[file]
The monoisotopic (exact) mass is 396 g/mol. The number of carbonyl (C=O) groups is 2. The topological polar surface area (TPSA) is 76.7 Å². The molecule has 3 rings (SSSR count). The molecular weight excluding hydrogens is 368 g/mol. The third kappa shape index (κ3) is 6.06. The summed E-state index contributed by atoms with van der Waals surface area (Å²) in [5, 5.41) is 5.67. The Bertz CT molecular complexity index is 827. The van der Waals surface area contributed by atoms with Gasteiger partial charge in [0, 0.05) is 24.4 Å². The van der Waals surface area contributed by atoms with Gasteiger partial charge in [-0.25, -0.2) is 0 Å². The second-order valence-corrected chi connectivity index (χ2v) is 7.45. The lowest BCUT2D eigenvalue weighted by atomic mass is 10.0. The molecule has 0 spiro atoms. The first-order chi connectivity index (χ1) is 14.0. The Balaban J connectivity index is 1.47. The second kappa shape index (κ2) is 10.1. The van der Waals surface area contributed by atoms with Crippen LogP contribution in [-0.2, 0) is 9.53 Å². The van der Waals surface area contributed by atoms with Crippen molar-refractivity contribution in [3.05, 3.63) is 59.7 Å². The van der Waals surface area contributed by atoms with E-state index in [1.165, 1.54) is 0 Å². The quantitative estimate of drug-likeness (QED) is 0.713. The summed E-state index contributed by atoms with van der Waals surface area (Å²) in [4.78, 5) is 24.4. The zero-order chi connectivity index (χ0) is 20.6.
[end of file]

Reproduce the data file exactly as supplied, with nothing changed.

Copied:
The monoisotopic (exact) mass is 396 g/mol. The number of carbonyl (C=O) groups is 2. The topological polar surface area (TPSA) is 76.7 Å². The molecule has 3 rings (SSSR count). The molecular weight excluding hydrogens is 368 g/mol. The third kappa shape index (κ3) is 6.06. The summed E-state index contributed by atoms with van der Waals surface area (Å²) in [5, 5.41) is 5.67. The Bertz CT molecular complexity index is 827. The van der Waals surface area contributed by atoms with Gasteiger partial charge in [0, 0.05) is 24.4 Å². The van der Waals surface area contributed by atoms with Gasteiger partial charge in [-0.25, -0.2) is 0 Å². The second-order valence-corrected chi connectivity index (χ2v) is 7.45. The lowest BCUT2D eigenvalue weighted by atomic mass is 10.0. The molecule has 0 spiro atoms. The first-order chi connectivity index (χ1) is 14.0. The Balaban J connectivity index is 1.47. The second kappa shape index (κ2) is 10.1. The van der Waals surface area contributed by atoms with Crippen LogP contribution in [-0.2, 0) is 9.53 Å². The van der Waals surface area contributed by atoms with Crippen molar-refractivity contribution in [3.05, 3.63) is 59.7 Å². The van der Waals surface area contributed by atoms with E-state index in [1.165, 1.54) is 0 Å². The quantitative estimate of drug-likeness (QED) is 0.713. The summed E-state index contributed by atoms with van der Waals surface area (Å²) in [4.78, 5) is 24.4. The zero-order chi connectivity index (χ0) is 20.6.